Stretched tight, as a cord, fiber, etc.; drawn taut; rigid.
From L. tensus, p.p. of tendere "to stretch," → tension.
Tanu "stretched, strained," from tan + -u suffix of excess. The first element tan, from tanidan "to spin, twist, weave" (Mid.Pers. tanitan; Av. tan- to stretch, extend;" cf. Skt. tan- to spin, stretch;" tanoti "stretches," tantram "loom;" Gk. teinein "to stretch, pull tight;" L. tendere "to stretch;" PIE base *ten- "to stretch"), Pers. târ "string," tân "thread," tur "fishing net, net, snare," and tâl "thread" (Borujerdi dialect) belong to this family; variants tanta "cobweb," tanadu, tafen, kartané, kârtané, kâtené, Pashtu tanistah "cobweb;" cf. Skt. tantu- "cobweb, thread, string").
Of or pertaining to → tension.
From M.L. tensilis "capable of being stretched," from L. tensus, p.p. of tendere "to stretch," → tension.
Taneši, related to taneš, → tension.
Fr.: force de traction
The force tending to stretch (or produce tension in) an object
General: The act of stretching or straining; the state of being
stretched or strained.
M.E., from M.Fr. tension, from L. tensionem (nominative tensio) "a stretching," from tensus, p.p. of tendere "to stretch," cognate with Pers. taneš, as below.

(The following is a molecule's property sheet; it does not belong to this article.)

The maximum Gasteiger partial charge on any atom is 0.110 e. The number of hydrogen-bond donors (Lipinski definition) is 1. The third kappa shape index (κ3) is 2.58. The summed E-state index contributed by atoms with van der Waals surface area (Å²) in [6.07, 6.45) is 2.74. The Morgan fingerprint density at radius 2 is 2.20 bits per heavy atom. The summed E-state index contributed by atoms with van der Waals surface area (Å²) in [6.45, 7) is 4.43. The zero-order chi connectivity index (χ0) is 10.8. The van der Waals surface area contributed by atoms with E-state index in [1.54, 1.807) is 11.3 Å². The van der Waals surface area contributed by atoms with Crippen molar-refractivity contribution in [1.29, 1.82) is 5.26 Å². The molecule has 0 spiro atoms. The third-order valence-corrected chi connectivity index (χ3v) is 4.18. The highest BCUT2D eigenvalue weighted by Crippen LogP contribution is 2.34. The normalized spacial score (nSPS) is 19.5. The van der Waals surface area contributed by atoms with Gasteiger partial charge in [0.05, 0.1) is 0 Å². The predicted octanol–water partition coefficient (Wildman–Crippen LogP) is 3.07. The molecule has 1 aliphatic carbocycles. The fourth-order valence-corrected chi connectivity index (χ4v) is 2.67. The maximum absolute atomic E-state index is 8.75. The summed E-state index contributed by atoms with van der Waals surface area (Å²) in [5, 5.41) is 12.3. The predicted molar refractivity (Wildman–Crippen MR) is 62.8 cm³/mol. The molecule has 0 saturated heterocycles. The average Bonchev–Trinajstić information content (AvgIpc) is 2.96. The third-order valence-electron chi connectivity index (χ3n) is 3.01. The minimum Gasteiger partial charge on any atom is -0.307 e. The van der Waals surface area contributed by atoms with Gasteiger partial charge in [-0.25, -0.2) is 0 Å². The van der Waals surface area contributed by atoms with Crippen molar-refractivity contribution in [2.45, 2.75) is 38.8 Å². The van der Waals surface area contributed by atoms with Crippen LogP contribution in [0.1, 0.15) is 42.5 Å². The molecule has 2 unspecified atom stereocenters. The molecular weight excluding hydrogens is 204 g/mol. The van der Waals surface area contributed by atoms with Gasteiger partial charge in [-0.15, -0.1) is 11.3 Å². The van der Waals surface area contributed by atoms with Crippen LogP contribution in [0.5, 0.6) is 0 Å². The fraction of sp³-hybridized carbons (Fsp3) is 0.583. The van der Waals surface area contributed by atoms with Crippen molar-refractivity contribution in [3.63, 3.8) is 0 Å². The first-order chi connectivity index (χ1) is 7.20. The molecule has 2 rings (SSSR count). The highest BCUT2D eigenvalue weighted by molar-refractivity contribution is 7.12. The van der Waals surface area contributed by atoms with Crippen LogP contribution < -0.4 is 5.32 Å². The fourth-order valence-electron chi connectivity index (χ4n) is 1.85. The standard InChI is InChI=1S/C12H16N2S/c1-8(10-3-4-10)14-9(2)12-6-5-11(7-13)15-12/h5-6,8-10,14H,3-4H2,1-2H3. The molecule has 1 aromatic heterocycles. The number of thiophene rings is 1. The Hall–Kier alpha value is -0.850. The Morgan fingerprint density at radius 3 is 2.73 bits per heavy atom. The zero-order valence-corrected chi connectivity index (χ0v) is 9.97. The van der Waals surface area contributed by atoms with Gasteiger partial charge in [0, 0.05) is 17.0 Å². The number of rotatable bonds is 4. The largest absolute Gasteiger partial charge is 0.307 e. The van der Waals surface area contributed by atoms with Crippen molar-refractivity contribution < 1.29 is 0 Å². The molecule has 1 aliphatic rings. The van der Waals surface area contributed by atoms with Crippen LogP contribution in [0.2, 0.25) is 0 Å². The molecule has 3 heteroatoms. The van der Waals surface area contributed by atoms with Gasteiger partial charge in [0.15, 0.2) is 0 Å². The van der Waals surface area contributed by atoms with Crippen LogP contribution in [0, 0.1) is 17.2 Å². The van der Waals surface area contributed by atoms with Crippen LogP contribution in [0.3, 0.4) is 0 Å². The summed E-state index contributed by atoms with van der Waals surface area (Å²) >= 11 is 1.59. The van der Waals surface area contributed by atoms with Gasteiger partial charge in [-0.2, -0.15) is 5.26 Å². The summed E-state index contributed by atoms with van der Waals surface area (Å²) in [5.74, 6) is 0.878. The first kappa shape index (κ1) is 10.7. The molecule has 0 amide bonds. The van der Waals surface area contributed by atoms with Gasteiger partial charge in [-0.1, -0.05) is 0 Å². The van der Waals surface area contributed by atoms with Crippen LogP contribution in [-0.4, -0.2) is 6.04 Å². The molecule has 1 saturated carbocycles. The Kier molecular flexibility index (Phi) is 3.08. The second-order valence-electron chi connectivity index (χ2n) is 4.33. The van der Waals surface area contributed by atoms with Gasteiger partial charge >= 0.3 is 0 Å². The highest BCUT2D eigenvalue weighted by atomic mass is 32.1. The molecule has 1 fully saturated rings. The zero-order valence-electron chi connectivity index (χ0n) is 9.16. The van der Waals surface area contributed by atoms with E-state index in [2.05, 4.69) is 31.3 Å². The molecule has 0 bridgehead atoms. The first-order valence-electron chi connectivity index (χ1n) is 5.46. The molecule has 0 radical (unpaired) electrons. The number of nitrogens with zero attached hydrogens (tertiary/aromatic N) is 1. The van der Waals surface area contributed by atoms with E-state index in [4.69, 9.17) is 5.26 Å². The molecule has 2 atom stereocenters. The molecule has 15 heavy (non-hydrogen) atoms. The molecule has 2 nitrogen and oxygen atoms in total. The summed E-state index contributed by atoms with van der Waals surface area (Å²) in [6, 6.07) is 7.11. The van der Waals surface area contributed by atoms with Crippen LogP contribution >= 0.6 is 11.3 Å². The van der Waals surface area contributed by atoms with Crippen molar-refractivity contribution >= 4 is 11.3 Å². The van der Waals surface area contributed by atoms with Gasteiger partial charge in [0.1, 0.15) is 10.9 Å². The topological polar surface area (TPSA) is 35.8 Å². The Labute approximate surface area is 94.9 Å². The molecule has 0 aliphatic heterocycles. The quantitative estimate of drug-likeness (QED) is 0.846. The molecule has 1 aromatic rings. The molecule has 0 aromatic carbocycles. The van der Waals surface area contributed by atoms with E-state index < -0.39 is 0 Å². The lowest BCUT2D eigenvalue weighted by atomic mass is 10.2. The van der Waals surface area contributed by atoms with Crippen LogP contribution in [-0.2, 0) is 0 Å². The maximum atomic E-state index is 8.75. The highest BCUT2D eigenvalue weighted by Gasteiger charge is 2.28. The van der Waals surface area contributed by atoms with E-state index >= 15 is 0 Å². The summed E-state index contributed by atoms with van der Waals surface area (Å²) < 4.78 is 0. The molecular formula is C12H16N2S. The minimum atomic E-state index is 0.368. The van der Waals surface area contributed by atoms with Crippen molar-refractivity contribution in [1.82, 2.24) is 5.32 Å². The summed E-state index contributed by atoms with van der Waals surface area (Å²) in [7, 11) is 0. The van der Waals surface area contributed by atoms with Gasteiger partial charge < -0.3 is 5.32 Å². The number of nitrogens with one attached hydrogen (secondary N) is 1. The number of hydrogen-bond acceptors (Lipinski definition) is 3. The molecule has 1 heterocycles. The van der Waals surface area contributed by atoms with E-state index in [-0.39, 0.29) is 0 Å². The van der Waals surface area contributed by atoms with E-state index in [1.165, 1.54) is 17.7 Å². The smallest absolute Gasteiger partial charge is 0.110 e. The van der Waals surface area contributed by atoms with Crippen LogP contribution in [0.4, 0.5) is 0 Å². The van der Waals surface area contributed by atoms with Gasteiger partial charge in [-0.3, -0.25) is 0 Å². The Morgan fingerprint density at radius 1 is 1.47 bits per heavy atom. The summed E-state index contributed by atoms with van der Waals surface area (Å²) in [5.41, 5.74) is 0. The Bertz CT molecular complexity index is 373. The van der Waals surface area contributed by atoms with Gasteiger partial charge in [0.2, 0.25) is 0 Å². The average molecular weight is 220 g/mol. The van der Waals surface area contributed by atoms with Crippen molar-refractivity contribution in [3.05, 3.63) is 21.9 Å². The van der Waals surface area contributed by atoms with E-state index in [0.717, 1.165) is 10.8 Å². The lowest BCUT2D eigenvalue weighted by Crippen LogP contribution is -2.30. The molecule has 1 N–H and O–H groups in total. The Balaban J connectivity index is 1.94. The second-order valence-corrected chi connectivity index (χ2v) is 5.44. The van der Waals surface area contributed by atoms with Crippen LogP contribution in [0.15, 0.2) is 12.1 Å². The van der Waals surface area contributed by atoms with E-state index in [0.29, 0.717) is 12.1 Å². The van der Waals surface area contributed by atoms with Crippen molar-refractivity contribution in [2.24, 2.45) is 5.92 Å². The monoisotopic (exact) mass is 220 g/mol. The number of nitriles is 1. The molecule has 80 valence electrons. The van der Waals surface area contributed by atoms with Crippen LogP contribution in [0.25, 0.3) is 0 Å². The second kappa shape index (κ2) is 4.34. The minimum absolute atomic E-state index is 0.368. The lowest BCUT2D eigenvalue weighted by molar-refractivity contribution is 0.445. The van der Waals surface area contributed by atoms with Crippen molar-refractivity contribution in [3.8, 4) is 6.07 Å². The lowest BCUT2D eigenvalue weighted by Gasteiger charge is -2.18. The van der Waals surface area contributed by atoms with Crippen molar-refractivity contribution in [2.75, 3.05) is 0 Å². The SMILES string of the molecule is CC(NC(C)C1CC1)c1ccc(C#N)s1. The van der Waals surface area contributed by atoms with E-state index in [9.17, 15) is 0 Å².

Taneš, verbal noun from tanidan "to spin, twist, weave;" Mid.Pers. tanitan; Av. tan- to stretch, extend;" cf. Skt. tan- to spin, stretch;" tanoti "stretches," tantram "loom;" Gk. teinein "to stretch, pull tight;" L. tendere "to stretch;" PIE base *ten- "to stretch"), Pers. târ "string," tân "thread," tur "fishing net, net, snare," and tâl "thread" (Borujerdi dialect) belong to this family; variants tanta "cobweb," tanadu, tafen, kartané, kârtané, kâtené, Pashtu tanistah "cobweb;" cf. Skt. tantu- "cobweb, thread, string."
A system of numbers or functions where components obey a certain law of
transformation when the variables undergo a linear transformation.
A tensor may consist of a single number, in which case it is
referred to as a tensor of order zero, or simply a → scalar.
The tensor of order one represents a → vector.
Similarly there will be tensors of order two, three, and so on.
Agent noun of tense (v.) → tension.
Fr.: analyse tensorielle
A method of calculation in higher mathematics based on the properties of tensors.